Debussy, Claude

Image of Debussy

Acclaimed, often called ‘Impressionist’, composer Claude Achille Debussy was born in August of 1862 in Saint-Germain-en-Laye, France. Circa 1872 he was admitted to the Paris Conservatory and studied composition with French composer from Louisiana, Ernest Guiraud, and harmony with Albert Lavignac. He was also a piano student of the fabled teacher Antoine François Marmontel, who famously taught Gabriel Pierne and Georges Bizet. Some sources suggest he studied composition and counterpoint with Jules Massenet because he attended the university while Jules taught there.

Young Claude competed for the Grand Prix de Rome for a scholarship in 1883 and 1884. In the first year, submitting ‘Le gladiateur’ but only winning the second prize, and next year, his ‘L'Enfant Prodigue’ which won him first prize. Both were written for voice and orchestra.

In 1877 Debussy participated at the piano competition in Paris Conservatory where he performed Schumann’s 2nd piano sonata, and apparently accompanied one or more other musicians. He received the second prize for his performance but first prize for accompanying.

This wonderful source compiled known dates of concerts where Debussy attended as a pianist:

To list some fascinating concerts:

In his less-successful performances for the Paris conservatory piano competitions you will find that he played Chopin Piano concerto No.2 and Ballade No.2, Beethoven piano sonata no.32 op.11, and Carl Maria von Weber second piano Sonata (in Ab).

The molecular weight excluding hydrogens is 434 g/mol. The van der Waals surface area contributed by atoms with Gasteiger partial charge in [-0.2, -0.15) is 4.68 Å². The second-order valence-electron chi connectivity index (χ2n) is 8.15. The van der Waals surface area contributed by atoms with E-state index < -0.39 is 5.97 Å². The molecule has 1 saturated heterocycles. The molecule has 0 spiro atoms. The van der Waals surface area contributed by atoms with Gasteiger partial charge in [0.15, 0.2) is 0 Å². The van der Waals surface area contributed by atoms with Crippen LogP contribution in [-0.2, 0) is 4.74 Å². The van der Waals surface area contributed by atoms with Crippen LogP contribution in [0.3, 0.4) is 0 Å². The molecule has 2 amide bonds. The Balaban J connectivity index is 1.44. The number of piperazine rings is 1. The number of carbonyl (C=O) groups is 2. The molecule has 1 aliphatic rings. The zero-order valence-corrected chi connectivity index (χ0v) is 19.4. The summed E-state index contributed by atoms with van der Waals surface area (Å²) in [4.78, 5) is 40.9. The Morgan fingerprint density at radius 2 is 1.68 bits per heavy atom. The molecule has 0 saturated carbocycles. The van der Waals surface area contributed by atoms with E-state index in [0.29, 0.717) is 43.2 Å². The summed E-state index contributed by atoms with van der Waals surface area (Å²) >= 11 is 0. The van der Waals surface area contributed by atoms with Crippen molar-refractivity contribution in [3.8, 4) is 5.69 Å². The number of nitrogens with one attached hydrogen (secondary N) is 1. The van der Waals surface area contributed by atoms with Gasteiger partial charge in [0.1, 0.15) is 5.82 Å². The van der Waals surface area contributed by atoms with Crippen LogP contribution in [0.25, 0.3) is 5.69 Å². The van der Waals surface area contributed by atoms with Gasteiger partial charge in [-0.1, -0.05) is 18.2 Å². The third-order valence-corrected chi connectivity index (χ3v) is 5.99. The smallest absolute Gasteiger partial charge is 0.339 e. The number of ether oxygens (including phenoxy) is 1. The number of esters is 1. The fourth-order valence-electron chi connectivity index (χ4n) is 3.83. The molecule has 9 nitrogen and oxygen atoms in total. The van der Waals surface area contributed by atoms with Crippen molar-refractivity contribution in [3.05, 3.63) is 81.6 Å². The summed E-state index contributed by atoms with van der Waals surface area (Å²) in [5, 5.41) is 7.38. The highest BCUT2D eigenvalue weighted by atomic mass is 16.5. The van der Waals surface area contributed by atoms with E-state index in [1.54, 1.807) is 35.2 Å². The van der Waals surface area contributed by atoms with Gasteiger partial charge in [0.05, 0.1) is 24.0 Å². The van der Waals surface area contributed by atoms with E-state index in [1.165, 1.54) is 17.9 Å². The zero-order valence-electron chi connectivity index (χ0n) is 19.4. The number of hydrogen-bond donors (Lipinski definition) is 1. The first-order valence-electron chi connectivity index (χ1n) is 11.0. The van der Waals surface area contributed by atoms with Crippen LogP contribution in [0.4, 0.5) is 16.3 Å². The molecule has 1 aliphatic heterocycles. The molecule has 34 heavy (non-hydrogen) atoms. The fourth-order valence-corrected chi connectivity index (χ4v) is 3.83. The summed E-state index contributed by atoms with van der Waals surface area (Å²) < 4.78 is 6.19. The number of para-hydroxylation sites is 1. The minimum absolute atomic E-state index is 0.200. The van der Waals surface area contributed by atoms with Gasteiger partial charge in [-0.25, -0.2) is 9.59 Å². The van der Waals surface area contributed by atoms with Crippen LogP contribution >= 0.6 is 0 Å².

Some concerts that might interest string players include one in February 1914 in which Debussy accompanies violinist Arthur Hartmann for Grieg violin sonata, as well as performances of Debussy’s violin sonata in G minor at the Salle Gaveau Concert hall and in Saint-Jean-de-Luz, France in 1917.

Debussy was one of the first composers to introduce vast use of whole-tone harmonies. Such harmony can be considered a signature of his. Undoubtedly his inspired much of Maurice Ravels music and harmonic approach.

Mr. Debussy created his own arrangement of Saint-Saens Introduction and Rondo Capriccioso for violin and piano:

Some known composers who dedicated music to Debussy include Erik Satie (composer of the three gymnopedies), Maurice Ravel (known for his Tzigane) and dedicated a duo sonata for violin and cello to Debussy:

Manuel de Falla, Igor Stravinsky, and Bela Bartok.